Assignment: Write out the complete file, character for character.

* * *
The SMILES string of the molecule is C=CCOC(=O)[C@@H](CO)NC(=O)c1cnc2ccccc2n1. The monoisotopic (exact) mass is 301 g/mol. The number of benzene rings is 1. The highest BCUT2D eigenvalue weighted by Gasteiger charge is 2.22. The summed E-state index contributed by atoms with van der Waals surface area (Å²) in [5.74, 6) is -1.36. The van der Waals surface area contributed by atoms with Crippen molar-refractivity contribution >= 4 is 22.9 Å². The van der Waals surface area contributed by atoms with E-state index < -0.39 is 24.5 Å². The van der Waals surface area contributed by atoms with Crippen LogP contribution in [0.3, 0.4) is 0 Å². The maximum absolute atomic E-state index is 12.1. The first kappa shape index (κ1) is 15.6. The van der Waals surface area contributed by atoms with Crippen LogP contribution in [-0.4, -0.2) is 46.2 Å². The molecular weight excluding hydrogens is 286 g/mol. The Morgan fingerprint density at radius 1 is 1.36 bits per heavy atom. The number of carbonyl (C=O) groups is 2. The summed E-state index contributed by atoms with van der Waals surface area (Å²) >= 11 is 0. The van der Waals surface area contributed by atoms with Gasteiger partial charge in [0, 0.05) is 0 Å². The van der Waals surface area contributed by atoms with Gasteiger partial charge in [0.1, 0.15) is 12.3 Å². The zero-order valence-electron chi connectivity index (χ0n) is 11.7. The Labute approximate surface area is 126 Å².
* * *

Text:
The SMILES string of the molecule is C=CCOC(=O)[C@@H](CO)NC(=O)c1cnc2ccccc2n1. The monoisotopic (exact) mass is 301 g/mol. The number of benzene rings is 1. The highest BCUT2D eigenvalue weighted by Gasteiger charge is 2.22. The summed E-state index contributed by atoms with van der Waals surface area (Å²) in [5.74, 6) is -1.36. The van der Waals surface area contributed by atoms with Crippen molar-refractivity contribution >= 4 is 22.9 Å². The van der Waals surface area contributed by atoms with E-state index < -0.39 is 24.5 Å². The van der Waals surface area contributed by atoms with Crippen LogP contribution in [0.3, 0.4) is 0 Å². The maximum absolute atomic E-state index is 12.1. The first kappa shape index (κ1) is 15.6. The van der Waals surface area contributed by atoms with Crippen LogP contribution in [-0.4, -0.2) is 46.2 Å². The molecular weight excluding hydrogens is 286 g/mol. The Morgan fingerprint density at radius 1 is 1.36 bits per heavy atom. The number of carbonyl (C=O) groups is 2. The summed E-state index contributed by atoms with van der Waals surface area (Å²) >= 11 is 0. The van der Waals surface area contributed by atoms with Gasteiger partial charge in [0, 0.05) is 0 Å². The van der Waals surface area contributed by atoms with Gasteiger partial charge in [0.1, 0.15) is 12.3 Å². The zero-order valence-electron chi connectivity index (χ0n) is 11.7. The Labute approximate surface area is 126 Å².